To explore the fraction of NPs retained at the field scale, transport simulations were conducted for the seven outcrops with increasing lengths shown in Figure 3. The effluent concentration of NPs for the seven outcrops obtained at the end of the simulation run is shown in Figure 11. The values of fluid velocity, diffusion coefficient, retention rate constants, and retention capacities for each outcrop are shown in the title of each plot. In field scale simulations, the heterogeneity of physical and chemical parameters is represented by outcrop maps shown in Figures 37. Figure 12 shows the fraction of retained NPs in seven outcrops individually and at distances equal to those of the smaller outcrops in the longest outcrop. The middle plot in this figure shows that the fraction of retained NPs consistently increases with increasing outcrop length, with ~92% of the NPs retained inside the smallest outcrop while 100% of the NPs are retained inside the five largest outcrops. The third plot in Figure 12 shows the fraction of retained NPs at distances equal to those of the smaller outcrops in the largest outcrop. This plot is used to verify the retention of NPs inside individual outcrops at different lengths, and it shows that the total fraction of retained NPs increases with travel distance inside the largest outcrop, thus confirming the result of NPs retained inside individual outcrops of varying sizes. There is good agreement in results between the two plots in Figure 12, with less than 3% variation at distances equivalent to smaller outcrops, but this variation disappears with increase in length, indicating that the difference in results at distances equivalent to smaller outcrops can be attributed to the effects of boundary conditions. It should be noted that despite the heterogeneous nature of the outcrop, the result for the fraction of retained NPs in the largest outcrop at distances equal to smaller outcrops is similar to the result inside each individual outcrop because these seven outcrops come from a similar outcrop cut out at increasing distances.

Figure 11: Effluent NP concentration for seven outcrops at field scale.
Figure 12: Fraction of NPs retained in seven outcrops and at distances equal to smaller outcrops in the longest outcrop. The results reported are for 4 pore volumes of injected NPs.

The results of substantially high NP retention at increasing outcrop size support the findings of Cullen et al. [39], who reported almost 50% retention for nanofullerenes at a scale of 10 m × 8 m on the basis of field pilot tests. The minimum size of outcrop used in our study is about 75 m × 45 m, and the fraction of NPs retained in an outcrop this size is about 92%.

The slight increase in velocity for outcrop #7 is due to difficulty in constraining the exact magnitude of velocity due to slight differences in heterogeneity of porosity and permeability fields across the seven outcrop scales. This can be understood mathematically as , where, except for pressure gradient () and fluid viscosity (), other two quantities ( and ) are the average of their heterogeneous fields. Consequently, a slight increase (~0.01 m/s) of velocity for outcrop #7 causes an increase in output concentration of NP as visible in Figure 11.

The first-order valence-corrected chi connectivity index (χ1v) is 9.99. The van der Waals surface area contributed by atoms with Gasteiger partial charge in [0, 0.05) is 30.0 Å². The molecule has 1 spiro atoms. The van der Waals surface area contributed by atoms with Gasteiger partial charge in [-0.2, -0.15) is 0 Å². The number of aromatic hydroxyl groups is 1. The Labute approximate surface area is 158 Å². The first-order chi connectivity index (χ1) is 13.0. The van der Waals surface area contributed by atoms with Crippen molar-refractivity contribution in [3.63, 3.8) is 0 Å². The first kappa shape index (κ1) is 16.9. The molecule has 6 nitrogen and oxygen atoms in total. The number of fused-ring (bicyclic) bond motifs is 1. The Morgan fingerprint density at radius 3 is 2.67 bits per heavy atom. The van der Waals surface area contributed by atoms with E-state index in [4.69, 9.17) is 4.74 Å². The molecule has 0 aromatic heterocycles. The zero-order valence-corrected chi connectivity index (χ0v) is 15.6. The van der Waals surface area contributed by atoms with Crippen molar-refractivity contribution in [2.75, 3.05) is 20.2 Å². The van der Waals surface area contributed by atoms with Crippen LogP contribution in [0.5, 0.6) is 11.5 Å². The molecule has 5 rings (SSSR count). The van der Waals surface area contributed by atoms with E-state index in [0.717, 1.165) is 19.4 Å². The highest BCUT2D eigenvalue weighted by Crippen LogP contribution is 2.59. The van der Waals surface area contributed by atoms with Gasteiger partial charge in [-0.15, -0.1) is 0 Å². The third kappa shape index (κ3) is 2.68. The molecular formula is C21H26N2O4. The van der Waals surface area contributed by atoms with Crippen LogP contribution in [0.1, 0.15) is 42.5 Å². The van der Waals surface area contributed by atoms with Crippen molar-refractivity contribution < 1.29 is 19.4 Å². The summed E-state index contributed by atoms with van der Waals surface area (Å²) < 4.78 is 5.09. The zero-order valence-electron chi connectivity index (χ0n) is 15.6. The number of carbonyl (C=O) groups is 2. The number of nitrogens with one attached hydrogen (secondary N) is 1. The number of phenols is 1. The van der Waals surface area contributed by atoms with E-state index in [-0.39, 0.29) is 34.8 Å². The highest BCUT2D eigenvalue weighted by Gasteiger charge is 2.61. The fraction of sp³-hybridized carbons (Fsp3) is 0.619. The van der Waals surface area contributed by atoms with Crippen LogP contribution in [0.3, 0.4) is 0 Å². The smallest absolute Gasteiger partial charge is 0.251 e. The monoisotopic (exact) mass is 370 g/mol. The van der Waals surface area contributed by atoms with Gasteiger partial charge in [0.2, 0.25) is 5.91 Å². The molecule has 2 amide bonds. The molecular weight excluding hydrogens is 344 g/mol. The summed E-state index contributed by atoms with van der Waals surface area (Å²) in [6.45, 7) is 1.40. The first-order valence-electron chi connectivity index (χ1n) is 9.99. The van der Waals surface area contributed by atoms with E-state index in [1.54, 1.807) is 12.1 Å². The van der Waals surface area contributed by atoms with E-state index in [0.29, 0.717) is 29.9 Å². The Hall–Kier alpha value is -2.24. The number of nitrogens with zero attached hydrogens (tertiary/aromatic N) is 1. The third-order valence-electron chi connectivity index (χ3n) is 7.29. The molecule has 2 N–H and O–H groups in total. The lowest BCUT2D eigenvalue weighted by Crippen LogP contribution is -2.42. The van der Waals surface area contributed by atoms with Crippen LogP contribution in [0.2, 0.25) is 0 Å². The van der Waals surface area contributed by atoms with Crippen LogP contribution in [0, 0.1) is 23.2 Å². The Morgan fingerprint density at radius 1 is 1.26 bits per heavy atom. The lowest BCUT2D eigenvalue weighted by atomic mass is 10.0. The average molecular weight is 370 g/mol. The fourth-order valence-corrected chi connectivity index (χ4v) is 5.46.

6. Summary and Conclusion

The retention of NPs in porous media as a function of length scale was assessed by numerically modeling the injection of NPs in laboratory scale homogeneous cores and field scale heterogeneous outcrops. As discussed earlier, transport and retention of NPs are a function of flow velocity; therefore, to realistically mimic the retention of NPs at the field, a magnitude of flow velocity typically found in the subsurface was chosen and maintained constant across all scales. Additionally, keeping the flow velocity and dispersion coefficient consistent across all scales yields an unbiased comparison when estimating the fraction of retained NPs from small to large scale. The physical and chemical parameters of the porous media were assumed homogeneous at the laboratory scale, whereas four parameters () were considered spatially heterogeneous at the outcrop scale by matching the spatial structure of six color legends representing six facies of the carbonate field outcrop (Figure 3). Wettability of different mineral types was included in our simulation by assigning different retention rate constants for different mineral types (different wettability). Results from this study show the following:(i)NPs can travel hundreds of meter in reservoir at constant velocity.(ii)The fraction of injected NPs retained in the subsurface increases nonlinearly with the length scale of the homogeneous media and the media with consistent heterogeneity at all scales. There were small changes in heterogeneity at two outcrop scales that affected the fluid flow velocity and that slightly affected the retention behavior of NPs in reference to the behavior expected from homogeneous media or media with consistent heterogeneity.(iii)The significance of heterogeneity in changing the bulk flow velocity may eventually affect the retention profile of NPs. Therefore, the length of the porous medium and its scale-variant heterogeneity are shown to be the two important parameters that may impact the retention behavior of NPs, which is typically studied at the laboratory scale without much consideration for these two parameters.

Nomenclature

:Permeability along -direction, md
:Permeability along -direction, md
:Porosity, %
:Total velocity, ft/d
:Dispersion coefficient,
:Porous medium bulk density,
:Irreversible retention rate constant, 1/s
:Reversible retention rate constant, 1/s
:Desorption rate constant, 1/s
:Concentration of retained NPs due to irreversible retention, g/g
:Concentration of retained NPs due to reversible retention, g/g
:Capacity for irreversible retention, g/g
:Capacity for reversible retention, g/g
:Concentration of NPs within the porous medium,
:Injected concentration of NPs,
:Dimensionless time for which NPs are injected, PVs
:Boltzmann constant, J/K
:Diameter of NPs, m
:Fluid viscosity,
:Temperature, K
:Deposition constant, 1/s
:Diameter of sand grain, m
:Single collector removal efficiency, −
:Attachment efficiency, −
:Length of 1-dimensional media, m
:Length of 2-dimensional media along -direction, m
:Length of 2-dimensional media along -direction, m
:Retention capacity, g/g
:Time, s.

Disclosure

The current address of Harpreet Singh is National Energy Technology Laboratory, Morgantown, WV, USA.

Conflicts of Interest

The authors declare that there are no conflicts of interest regarding the publication of this paper.

Acknowledgments

This work was supported by the NanoGeosciences Laboratory at the University of Texas at Austin. Outcrop images and associated data are provided by the Reservoir Characterization Research Laboratory (RCRL). Susie Doenges edited the manuscript. Publication was authorized by the Director of the Bureau of Economic Geology, the University of Texas at Austin.